Rhine river cruise offers a ‘magic window’ on historic

I pressed the switch on the wall and the 10ft panoramic window – the entire length of the cabin – immediately opened.

Our indoor cabin had quickly, and very impressively, become an outdoor one.

It meant my wife Lois and I could sit sipping a glass of very decent German white wine and watch the world go by on our cruise down the Rhine.

The new Emerald Luna ship is full of such simple but brilliantly innovative technological ideas.

I’d never been on a cruise ship where the flick of a switch dramatically changed your cabin – with the “magic window”, as I dubbed it, allowing fresh air inside.

Andy Lines with his ‘magic window’ on Emerald Luna

We were barely a yard above the waterline of the world-famous Rhine and it certainly gave us a very special experience on the entire journey from Holland down to the Swiss city of Basel.

The Rhine really is a magical river. It rises in Switzerland and joins the North Sea in Rotterdam and there are a huge number of vessels that use it on a daily basis.

From the kayaks, canoes, speedboats and jet-skis to enormous petrol tankers, freight carriers and cruise ships, every section we travelled on was in extensive use.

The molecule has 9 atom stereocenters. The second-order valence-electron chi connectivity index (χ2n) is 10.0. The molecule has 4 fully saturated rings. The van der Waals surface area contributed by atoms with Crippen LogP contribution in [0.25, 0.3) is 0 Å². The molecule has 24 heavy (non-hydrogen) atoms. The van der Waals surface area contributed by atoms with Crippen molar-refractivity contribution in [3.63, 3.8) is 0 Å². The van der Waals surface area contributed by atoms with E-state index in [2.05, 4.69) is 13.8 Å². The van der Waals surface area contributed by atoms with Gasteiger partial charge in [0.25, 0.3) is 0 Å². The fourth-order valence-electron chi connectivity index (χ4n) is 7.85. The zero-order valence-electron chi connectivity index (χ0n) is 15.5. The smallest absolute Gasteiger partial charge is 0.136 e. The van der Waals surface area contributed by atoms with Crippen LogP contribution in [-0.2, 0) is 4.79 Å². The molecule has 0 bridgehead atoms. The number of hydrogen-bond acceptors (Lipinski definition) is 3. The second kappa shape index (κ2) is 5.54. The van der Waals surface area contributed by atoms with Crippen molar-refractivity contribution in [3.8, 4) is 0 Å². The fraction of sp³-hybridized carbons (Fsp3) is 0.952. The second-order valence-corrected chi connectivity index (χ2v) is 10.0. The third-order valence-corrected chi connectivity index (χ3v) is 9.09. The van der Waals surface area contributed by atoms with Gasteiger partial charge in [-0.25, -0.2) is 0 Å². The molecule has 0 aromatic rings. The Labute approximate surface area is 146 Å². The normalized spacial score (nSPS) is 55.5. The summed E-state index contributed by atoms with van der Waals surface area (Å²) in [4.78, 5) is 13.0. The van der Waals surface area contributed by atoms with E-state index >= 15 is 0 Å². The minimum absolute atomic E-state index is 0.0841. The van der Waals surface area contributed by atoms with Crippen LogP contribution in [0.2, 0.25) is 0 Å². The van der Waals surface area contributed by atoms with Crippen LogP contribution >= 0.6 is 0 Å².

There are stunning riverside campsites right next to huge car factories.

From leisure to industry, this river is the lifeline for hundreds of communities throughout Holland, France, Germany and Switzerland.

Our own voyage started in Amsterdam. We enjoyed a quiet day by the canals before we returned to the ship and headed south.

Emerald Luna river cruise ship



Our first stop was Cologne. The bars and cafes around the stunning cathedral were teeming with locals and tourists enjoying a Sunday afternoon in the sunshine.Next was the historic city of Koblenz. Nestled where the Rhine and Moselle rivers meet, the city gets its name from the word “confluence”.

It is an amazing place, with a huge statue of Emperor Wilhelm I riding his horse on reclaimed land where the rivers meet at Deutsches Eck headland (German Corner). It had been badly damaged in an air raid in the Second World War and removed. But after much local debate, a new statue was erected in the 1990s.

It may have been politically controversial but the statue is now a major tourist attraction in the city and towers above both rivers.

Deutsches Eck (German Corner), in Koblenz


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Nearby, high water marks have been etched in stone to illustrate some of the huge flooding which has affected the area.